Using an Authentication Tree Stage to Build a Custom UI with the ForgeRock JavaScript SDK

The ForgeRock JavaScript SDK greatly simplifies the process of adding intelligent authentication to your applications. It offers a ready-to-use UI that completely handles rendering of authentication steps. You can also take full control and create a custom UI; in which case, it’s helpful to know the current stage of the authentication tree to determine which UI you should render.

OpenAM 7.0 adds a stage property to the page node that can be used for this purpose, and alternate approaches are available for prior versions. This post will show you two approaches for OpenAM 6.5, and one for OpenAM 7.

OpenAM 6.5

While the stage property doesn’t exist in authentication trees prior to OpenAM 7.0, there are two alternate approaches to achieve the same result.

Approach #1: Metadata Callbacks

Using metadata callbacks, you can inject the stage value into the tree’s response payload. The only difference is that the value will appear in a callback, instead of directly associated with the step itself. This approach involves three steps:

  1. Create a script to add the metadata callback.
  2. Update your tree to execute that script.
  3. Read the metadata callback in your application.

Step 1: Add a Metadata Callback Using a Script

  • Create a script of type Decision node script for authentication trees.
  • Give it an appropriate name, such as “MetadataCallback: UsernamePassword”.
  • In the script, add a metadata callback that creates an object with a stageproperty. Be sure to also set the outcome value:
var fr = JavaImporter(
  org.forgerock.json.JsonValue,
  org.forgerock.openam.auth.node.api.Action,
  com.sun.identity.authentication.spi.MetadataCallback
);

with (fr) {
  var json = JsonValue.json({ stage: "UsernamePassword" });
  action = Action.send(new MetadataCallback(json)).build();
}

outcome = "true";

As with all scripts, ensure you have whitelisted any imported classes.

Step 2: Update Your Tree to Execute the Script

Add a scripted decision node to your page node and configure it to reference the script created in the previous step. In this example, the step payload will contain three callbacks:

  • MetadataCallback
  • NameCallback
  • PasswordCallback

Step 3: Read the Metadata Callback

Use the SDK to find the metadata callback and read its stage property:

function getStage(step) {
  // Get all metadata callbacks in the step
  const metadataCallbacks = step.getCallbacksOfType(CallbackType.MetadataCallback);

  // Find the first callback that contains a "stage" value in its data
  const stage = metadataCallbacks
    .map(x => {
      const data = x.getData();
      const dataIsObject = typeof data === "object" && data !== null;
      return dataIsObject && data.stage ? data.stage : undefined;
    })
    .find(x => x !== undefined);

  // Return the stage value, which will be undefined if none exists
  return stage;
}

Approach #2: Inspecting Callbacks

If you have relatively few and/or well-known authentication trees, it’s likely you can determine the stage by simply looking at the types of callbacks in the step.

For example, it’s common for a tree to start by capturing the username and password. In this case, you can inspect the callbacks to see if they consist of a NameCallback and PasswordCallback. If your tree uses WebAuthn for passwordless authentication, the SDK can help with this inspection:

function getStage(step) {
  // Check if the step contains callbacks for capturing username and password
  const usernameCallbacks = step.getCallbacksOfType(CallbackType.NameCallback);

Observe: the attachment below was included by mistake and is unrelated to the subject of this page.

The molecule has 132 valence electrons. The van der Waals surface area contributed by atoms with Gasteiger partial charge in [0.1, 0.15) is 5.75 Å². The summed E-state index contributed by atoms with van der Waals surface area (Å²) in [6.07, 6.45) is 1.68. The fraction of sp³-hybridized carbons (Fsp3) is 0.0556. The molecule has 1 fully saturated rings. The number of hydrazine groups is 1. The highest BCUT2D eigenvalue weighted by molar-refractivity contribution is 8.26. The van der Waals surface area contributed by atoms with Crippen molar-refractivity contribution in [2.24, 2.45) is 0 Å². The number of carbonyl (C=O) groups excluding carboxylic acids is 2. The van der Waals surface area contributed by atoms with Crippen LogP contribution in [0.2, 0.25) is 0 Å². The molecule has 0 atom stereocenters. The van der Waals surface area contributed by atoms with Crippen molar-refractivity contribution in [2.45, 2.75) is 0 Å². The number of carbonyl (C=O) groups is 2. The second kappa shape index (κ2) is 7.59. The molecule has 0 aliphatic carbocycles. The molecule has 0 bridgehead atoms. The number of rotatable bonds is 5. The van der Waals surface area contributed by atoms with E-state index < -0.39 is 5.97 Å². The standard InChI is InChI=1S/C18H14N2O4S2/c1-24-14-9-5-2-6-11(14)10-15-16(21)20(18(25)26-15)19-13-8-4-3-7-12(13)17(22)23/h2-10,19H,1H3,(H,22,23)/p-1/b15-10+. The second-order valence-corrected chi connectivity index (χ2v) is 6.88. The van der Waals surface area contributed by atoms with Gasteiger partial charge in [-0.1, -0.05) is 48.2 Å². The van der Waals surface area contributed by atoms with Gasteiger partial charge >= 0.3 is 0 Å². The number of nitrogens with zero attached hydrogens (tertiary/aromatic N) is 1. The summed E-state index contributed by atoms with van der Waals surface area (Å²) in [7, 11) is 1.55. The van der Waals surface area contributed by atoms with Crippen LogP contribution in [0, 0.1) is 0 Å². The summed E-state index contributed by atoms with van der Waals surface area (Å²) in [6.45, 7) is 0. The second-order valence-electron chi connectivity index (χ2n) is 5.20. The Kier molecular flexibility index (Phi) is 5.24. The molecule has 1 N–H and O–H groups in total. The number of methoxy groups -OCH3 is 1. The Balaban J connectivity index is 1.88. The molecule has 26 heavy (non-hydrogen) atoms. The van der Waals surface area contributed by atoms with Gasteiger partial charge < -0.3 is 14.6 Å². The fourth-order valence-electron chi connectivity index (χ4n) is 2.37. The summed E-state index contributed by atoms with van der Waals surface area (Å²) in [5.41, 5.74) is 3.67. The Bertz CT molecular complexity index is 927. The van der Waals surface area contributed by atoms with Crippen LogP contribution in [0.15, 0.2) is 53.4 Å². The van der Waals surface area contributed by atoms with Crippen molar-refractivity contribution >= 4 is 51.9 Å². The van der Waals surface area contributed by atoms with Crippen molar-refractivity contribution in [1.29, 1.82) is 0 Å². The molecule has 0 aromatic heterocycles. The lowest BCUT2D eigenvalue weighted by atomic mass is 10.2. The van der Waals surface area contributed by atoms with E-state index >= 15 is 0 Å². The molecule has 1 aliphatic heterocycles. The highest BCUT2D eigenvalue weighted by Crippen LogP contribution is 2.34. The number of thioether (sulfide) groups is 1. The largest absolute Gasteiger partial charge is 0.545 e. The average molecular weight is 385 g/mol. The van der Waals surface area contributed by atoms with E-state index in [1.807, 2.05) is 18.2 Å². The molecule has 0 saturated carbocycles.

const passwordCallbacks = step.getCallbacksOfType(CallbackType.PasswordCallback);
  if (usernameCallbacks.length > 0 && passwordCallbacks.length > 0) {
    return "UsernamePassword";
  }

  // Use the SDK to determine if this is a WebAuthn step
  const webAuthnStepType = FRWebAuthn.getWebAuthnStepType(step);
  if (webAuthnStepType === WebAuthnStepType.Authentication) {
    return "DeviceAuthentication";
  } else if (webAuthnStepType === WebAuthnStepType.Registration) {
    return "DeviceRegistration";
  }

  // ... Add checks to determine other stages in your trees ...

  return undefined;
}

OpenAM 7.0 Approach

Using OpenAM 7.0 to specify a stage is straightforward. When constructing a tree, place nodes inside a page node and then specify its stage, which is a free-form text field:

When you use the SDK’s FRAuth module to iterate through a tree, you can now call the getStage() method on the returned FRStep, and decide which custom UI needs to be rendered:

// Get the current step in the tree
const currentStep = await FRAuth.next(previousStep);

// Use the stage value configured in the tree
switch (currentStep.getStage()) {
  case "UsernamePassword":
    // Render your custom username/password UI
    break;
  case "SomeOtherStage":
    // etc
    break;
}

DS: Zero Downtime Upgrade Strategy Using a Blue/Green Deployment

Introduction

This is the continuation of the previous blog about a Zero Downtime Upgrade Strategy Using a Blue/Green Deployment for AM. Traditionally, ForgeRock Directory Server (DS) upgrades are handled via a rolling upgrade strategy using an in-place update. As many deployments have constraints around this approach (zero downtime, immutable, etc.), a parallel deployment approach, also known as a blue/green strategy, can be leveraged for upgrading ForgeRock DS servers.

This blog provides a high-level approach for using a blue/green methodology for updating ForgeRock DS-UserStores.

This corresponds to Unit 3: DS-UserStores in our overall ForgeRock upgrade approach.

ForgeRock Upgrade Units
Unit 3: DS-Userstores Upgrade Process

Prerequisites/Assumptions

1. This approach assumes that your infrastructure processes have the ability to install a parallel deployment for an upgrade, or you are already using a blue/green deployment.

2. In the above diagram, the blue cluster reflects an existing DS deployment (like a 3.5.x version), and the green reflects a new DS deployment (like a 6.5.x version).